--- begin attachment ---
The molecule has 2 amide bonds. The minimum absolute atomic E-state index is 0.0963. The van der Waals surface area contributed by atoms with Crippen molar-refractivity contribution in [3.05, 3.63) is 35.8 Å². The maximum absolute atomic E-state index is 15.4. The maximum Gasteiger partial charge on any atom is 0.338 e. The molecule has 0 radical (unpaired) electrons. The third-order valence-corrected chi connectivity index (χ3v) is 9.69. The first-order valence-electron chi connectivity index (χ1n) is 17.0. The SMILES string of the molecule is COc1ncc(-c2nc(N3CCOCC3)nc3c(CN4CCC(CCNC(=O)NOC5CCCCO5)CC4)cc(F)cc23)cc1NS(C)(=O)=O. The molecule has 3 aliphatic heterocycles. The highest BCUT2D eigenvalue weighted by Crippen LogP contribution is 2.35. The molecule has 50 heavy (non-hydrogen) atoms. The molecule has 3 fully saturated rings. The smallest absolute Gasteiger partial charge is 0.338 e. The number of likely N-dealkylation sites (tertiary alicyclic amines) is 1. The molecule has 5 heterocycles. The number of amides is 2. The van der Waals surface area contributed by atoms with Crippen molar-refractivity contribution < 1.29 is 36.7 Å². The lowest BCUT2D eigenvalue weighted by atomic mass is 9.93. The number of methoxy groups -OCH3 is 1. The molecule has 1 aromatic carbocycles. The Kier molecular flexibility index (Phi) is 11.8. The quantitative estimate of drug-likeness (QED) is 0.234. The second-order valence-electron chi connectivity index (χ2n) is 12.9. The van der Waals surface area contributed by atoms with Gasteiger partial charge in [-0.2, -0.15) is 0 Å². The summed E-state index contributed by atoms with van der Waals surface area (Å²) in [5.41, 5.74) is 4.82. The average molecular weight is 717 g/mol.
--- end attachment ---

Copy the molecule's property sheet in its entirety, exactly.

The molecule has 2 amide bonds. The minimum absolute atomic E-state index is 0.0963. The van der Waals surface area contributed by atoms with Crippen molar-refractivity contribution in [3.05, 3.63) is 35.8 Å². The maximum absolute atomic E-state index is 15.4. The maximum Gasteiger partial charge on any atom is 0.338 e. The molecule has 0 radical (unpaired) electrons. The third-order valence-corrected chi connectivity index (χ3v) is 9.69. The first-order valence-electron chi connectivity index (χ1n) is 17.0. The SMILES string of the molecule is COc1ncc(-c2nc(N3CCOCC3)nc3c(CN4CCC(CCNC(=O)NOC5CCCCO5)CC4)cc(F)cc23)cc1NS(C)(=O)=O. The molecule has 3 aliphatic heterocycles. The highest BCUT2D eigenvalue weighted by Crippen LogP contribution is 2.35. The molecule has 50 heavy (non-hydrogen) atoms. The molecule has 3 fully saturated rings. The smallest absolute Gasteiger partial charge is 0.338 e. The number of likely N-dealkylation sites (tertiary alicyclic amines) is 1. The molecule has 5 heterocycles. The number of amides is 2. The van der Waals surface area contributed by atoms with Crippen molar-refractivity contribution < 1.29 is 36.7 Å². The lowest BCUT2D eigenvalue weighted by atomic mass is 9.93. The number of methoxy groups -OCH3 is 1. The molecule has 1 aromatic carbocycles. The Kier molecular flexibility index (Phi) is 11.8. The quantitative estimate of drug-likeness (QED) is 0.234. The second-order valence-electron chi connectivity index (χ2n) is 12.9. The van der Waals surface area contributed by atoms with Gasteiger partial charge in [-0.2, -0.15) is 0 Å². The summed E-state index contributed by atoms with van der Waals surface area (Å²) in [5.41, 5.74) is 4.82. The average molecular weight is 717 g/mol.